Cookies Policy
X

This site uses cookies. By continuing to browse the site you are agreeing to our use of cookies.

I accept this policy

Find out more here

Full Access Decentering Rushdie: Cosmopolitanism and the Indian Novel in English, Pranav Jani, Columbus: Ohio State University Press, 2010

No metrics data to plot.
The attempt to load metrics for this article has failed.
The attempt to plot a graph for these metrics has failed.
The full text of this article is not currently available.

Brill’s MyBook program is exclusively available on BrillOnline Books and Journals. Students and scholars affiliated with an institution that has purchased a Brill E-Book on the BrillOnline platform automatically have access to the MyBook option for the title(s) acquired by the Library. Brill MyBook is a print-on-demand paperback copy which is sold at a favorably uniform low price.

Decentering Rushdie: Cosmopolitanism and the Indian Novel in English, Pranav Jani, Columbus: Ohio State University Press, 2010

  • HTML
  • PDF
Add to Favorites

image of Historical Materialism

Abstract Decentering Rushdie argues that postcolonial studies has consistently underestimated the investment of the English-language Indian novel in the nation by focusing on a handful of texts that conform to Western assumptions about the bankruptcy of the postcolonial nation-state. Taking Salman Rushdie’s work as the sign of a presumed homology between postcolonialism and a postmodern distrust of totality, Jani demonstrates that his novels are hardly representative of the range of Indian writing in English. Instead, in a series of expert readings of less well-known texts, he demonstrates the commitment to the decolonising project that exists even within the inevitably cosmopolitan worldview of Indians writing in a colonial language. Situating his work within foundational debates in postcolonial studies, this review demonstrates the fresh light he sheds on the vexed relations among historical location, political ideology and literary form.

Affiliations: 1: University at Albany pstasi@albany.edu

Abstract Decentering Rushdie argues that postcolonial studies has consistently underestimated the investment of the English-language Indian novel in the nation by focusing on a handful of texts that conform to Western assumptions about the bankruptcy of the postcolonial nation-state. Taking Salman Rushdie’s work as the sign of a presumed homology between postcolonialism and a postmodern distrust of totality, Jani demonstrates that his novels are hardly representative of the range of Indian writing in English. Instead, in a series of expert readings of less well-known texts, he demonstrates the commitment to the decolonising project that exists even within the inevitably cosmopolitan worldview of Indians writing in a colonial language. Situating his work within foundational debates in postcolonial studies, this review demonstrates the fresh light he sheds on the vexed relations among historical location, political ideology and literary form.

Loading

Full text loading...

/deliver/1569206x/20/1/1569206X_020_01_S11_text.html;jsessionid=67u1d7mkduhhc.x-brill-live-02?itemId=/content/journals/10.1163/156920612x632836&mimeType=html&fmt=ahah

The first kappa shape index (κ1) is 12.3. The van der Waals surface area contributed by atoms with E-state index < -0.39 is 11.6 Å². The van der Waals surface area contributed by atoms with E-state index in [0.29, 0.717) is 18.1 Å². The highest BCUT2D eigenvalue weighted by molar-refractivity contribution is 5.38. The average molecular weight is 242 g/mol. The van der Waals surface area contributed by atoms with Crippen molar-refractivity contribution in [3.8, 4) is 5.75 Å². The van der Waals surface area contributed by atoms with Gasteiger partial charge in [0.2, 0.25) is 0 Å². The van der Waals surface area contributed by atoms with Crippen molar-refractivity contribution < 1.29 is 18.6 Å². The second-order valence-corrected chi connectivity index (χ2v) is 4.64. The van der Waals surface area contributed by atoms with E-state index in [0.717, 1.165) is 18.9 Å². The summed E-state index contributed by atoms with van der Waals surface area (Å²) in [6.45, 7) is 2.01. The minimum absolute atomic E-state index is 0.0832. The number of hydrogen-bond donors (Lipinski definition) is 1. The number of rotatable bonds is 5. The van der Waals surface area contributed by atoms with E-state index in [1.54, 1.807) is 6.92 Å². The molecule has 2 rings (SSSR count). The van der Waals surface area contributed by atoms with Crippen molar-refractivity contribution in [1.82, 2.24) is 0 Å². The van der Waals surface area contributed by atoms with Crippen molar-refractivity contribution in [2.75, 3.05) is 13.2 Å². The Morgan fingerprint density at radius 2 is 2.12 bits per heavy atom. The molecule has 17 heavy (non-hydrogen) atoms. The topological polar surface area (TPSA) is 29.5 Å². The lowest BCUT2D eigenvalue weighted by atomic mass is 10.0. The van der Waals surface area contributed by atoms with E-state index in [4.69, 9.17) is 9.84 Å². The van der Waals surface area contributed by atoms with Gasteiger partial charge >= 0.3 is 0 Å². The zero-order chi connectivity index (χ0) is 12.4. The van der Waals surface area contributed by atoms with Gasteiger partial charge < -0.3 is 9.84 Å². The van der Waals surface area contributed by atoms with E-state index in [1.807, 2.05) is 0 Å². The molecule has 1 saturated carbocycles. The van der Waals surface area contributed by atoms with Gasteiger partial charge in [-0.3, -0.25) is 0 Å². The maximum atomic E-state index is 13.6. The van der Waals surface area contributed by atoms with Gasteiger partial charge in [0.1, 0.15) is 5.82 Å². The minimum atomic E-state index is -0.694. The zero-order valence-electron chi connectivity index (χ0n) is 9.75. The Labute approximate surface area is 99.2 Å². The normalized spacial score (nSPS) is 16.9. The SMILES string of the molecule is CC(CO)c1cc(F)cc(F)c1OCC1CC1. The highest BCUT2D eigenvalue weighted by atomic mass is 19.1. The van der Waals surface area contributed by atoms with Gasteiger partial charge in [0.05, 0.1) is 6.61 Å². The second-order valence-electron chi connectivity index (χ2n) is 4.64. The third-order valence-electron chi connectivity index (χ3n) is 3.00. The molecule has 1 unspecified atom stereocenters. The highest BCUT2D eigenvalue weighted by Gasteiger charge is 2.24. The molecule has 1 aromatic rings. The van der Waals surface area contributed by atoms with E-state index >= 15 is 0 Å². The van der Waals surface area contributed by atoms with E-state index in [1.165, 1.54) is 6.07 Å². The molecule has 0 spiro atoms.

/content/journals/10.1163/156920612x632836
Loading

Data & Media loading...

1. Ahmad Aijaz "‘Jameson’s Rhetoric of Otherness and the “National Allegory”’," Social Text 1987 Vol 17 3 25 http://dx.doi.org/10.2307/466475
2. Ahmad Aijaz "‘The Politics of Literary Postcoloniality’" Race and Class 1995 Vol 36 3 1 20 http://dx.doi.org/10.1177/030639689503600301
3. Bartolovich Crystal , Lazarus Neil Marxism, Modernity, and Postcolonial Studies 2002 Cambridge Cambridge University Press
4. Bhabha Homi K. The Location of Culture 1994 London Routledge
5. Chakrabarty Dipesh "‘Postcoloniality and the Artifice of History: Who Speaks for “Indian” Pasts?’" Representations 1992 Vol 37 1 26 http://dx.doi.org/10.1525/rep.1992.37.1.99p0090f
6. Foucault Michel Bouchard Donald F. "‘What Is an Author?’" Language, Counter-Memory, Practice: Selected Essays and Interviews 1977 Ithaca Cornell University Press
7. Greenblatt Stephen Renaissance Self-Fashioning: From More to Shakespeare 1980 Chicago University of Chicago Press
8. Hutcheon Linda The Politics of Postmodernism 1989 London Routledge http://dx.doi.org/10.4324/9780203426050
9. Jameson Fredric "‘Third-World Literature in the Era of Multinational Capitalism’" Social Text 1986 Vol 15 65 88 http://dx.doi.org/10.2307/466493
10. Jani Pranav Decentering Rushdie: Cosmopolitanism and the Indian Novel in English 2010 Columbus Ohio State University Press
11. Khair Tabish Babu Fictions: Alienation in Contemporary Indian English Novels 2001 Oxford Oxford University Press
12. Larsen Neil Determinations: Essays on Theory, Narrative and Nation in the Americas 2001 London Verso
13. Lenin Vladimir Ilyich "‘The Question of Nationalities of “Autonomisation”’" Collected Works 1972 [1923] Moscow Progress Publishers
14. Parry Benita Postcolonial Studies: A Materialist Critique 2004 London Routledge
15. Rushdie Salman Midnight’s Children 1980 New York Knopf
16. Rushdie Salman The Satanic Verses 1988 New York Viking Press
17. Rushdie Salman , West Elizabeth Mirrorwork: 50 Years of Indian Writing 1947–1997 1997 London Picador
18. Said Edward "‘Intellectuals in the Post-Colonial World’" Salmagundi 1986 Vol 70 1 44 64
19. Spivak Gayatri Chakravorty Nelson Cary , Grossberg Lawrence "‘Can the Subaltern Speak?’" Marxism and the Interpretation of Culture 1988 Chicago University of Illinois Press
http://brill.metastore.ingenta.com/content/journals/10.1163/156920612x632836
Loading
Loading

Article metrics loading...

/content/journals/10.1163/156920612x632836
2012-01-01
2016-08-28

Sign-in

Can't access your account?
  • Key

  • Full access
  • Open Access
  • Partial/No accessInformation